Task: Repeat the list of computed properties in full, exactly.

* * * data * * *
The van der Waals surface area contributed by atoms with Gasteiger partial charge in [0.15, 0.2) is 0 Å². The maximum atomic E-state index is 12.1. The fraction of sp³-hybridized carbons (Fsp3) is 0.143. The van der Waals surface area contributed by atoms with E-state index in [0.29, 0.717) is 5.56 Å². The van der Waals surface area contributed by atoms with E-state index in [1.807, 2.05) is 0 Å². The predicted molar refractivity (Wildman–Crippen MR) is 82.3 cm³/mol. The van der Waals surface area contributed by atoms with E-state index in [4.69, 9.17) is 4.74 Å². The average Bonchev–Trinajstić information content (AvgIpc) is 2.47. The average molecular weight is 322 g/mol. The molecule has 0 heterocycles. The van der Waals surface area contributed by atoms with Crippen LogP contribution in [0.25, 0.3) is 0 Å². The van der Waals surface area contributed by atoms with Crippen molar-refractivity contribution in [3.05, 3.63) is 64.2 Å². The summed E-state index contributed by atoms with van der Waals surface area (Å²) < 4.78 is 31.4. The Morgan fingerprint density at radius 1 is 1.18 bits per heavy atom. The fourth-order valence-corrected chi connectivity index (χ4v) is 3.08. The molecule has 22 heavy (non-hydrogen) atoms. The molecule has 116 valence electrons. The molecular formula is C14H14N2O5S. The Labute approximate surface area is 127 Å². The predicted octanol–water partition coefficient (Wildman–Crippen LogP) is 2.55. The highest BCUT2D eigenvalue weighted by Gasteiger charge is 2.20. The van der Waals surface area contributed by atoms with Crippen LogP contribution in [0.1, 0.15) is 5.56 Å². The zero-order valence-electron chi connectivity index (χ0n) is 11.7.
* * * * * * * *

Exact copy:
The van der Waals surface area contributed by atoms with Gasteiger partial charge in [0.15, 0.2) is 0 Å². The maximum atomic E-state index is 12.1. The fraction of sp³-hybridized carbons (Fsp3) is 0.143. The van der Waals surface area contributed by atoms with E-state index in [0.29, 0.717) is 5.56 Å². The van der Waals surface area contributed by atoms with E-state index in [1.807, 2.05) is 0 Å². The predicted molar refractivity (Wildman–Crippen MR) is 82.3 cm³/mol. The van der Waals surface area contributed by atoms with E-state index in [4.69, 9.17) is 4.74 Å². The average Bonchev–Trinajstić information content (AvgIpc) is 2.47. The average molecular weight is 322 g/mol. The molecule has 0 heterocycles. The van der Waals surface area contributed by atoms with Crippen LogP contribution in [0.25, 0.3) is 0 Å². The van der Waals surface area contributed by atoms with Crippen molar-refractivity contribution in [3.05, 3.63) is 64.2 Å². The summed E-state index contributed by atoms with van der Waals surface area (Å²) < 4.78 is 31.4. The Morgan fingerprint density at radius 1 is 1.18 bits per heavy atom. The fourth-order valence-corrected chi connectivity index (χ4v) is 3.08. The molecule has 22 heavy (non-hydrogen) atoms. The molecule has 116 valence electrons. The molecular formula is C14H14N2O5S. The Labute approximate surface area is 127 Å². The predicted octanol–water partition coefficient (Wildman–Crippen LogP) is 2.55. The highest BCUT2D eigenvalue weighted by Gasteiger charge is 2.20. The van der Waals surface area contributed by atoms with Crippen LogP contribution in [0.1, 0.15) is 5.56 Å². The zero-order valence-electron chi connectivity index (χ0n) is 11.7.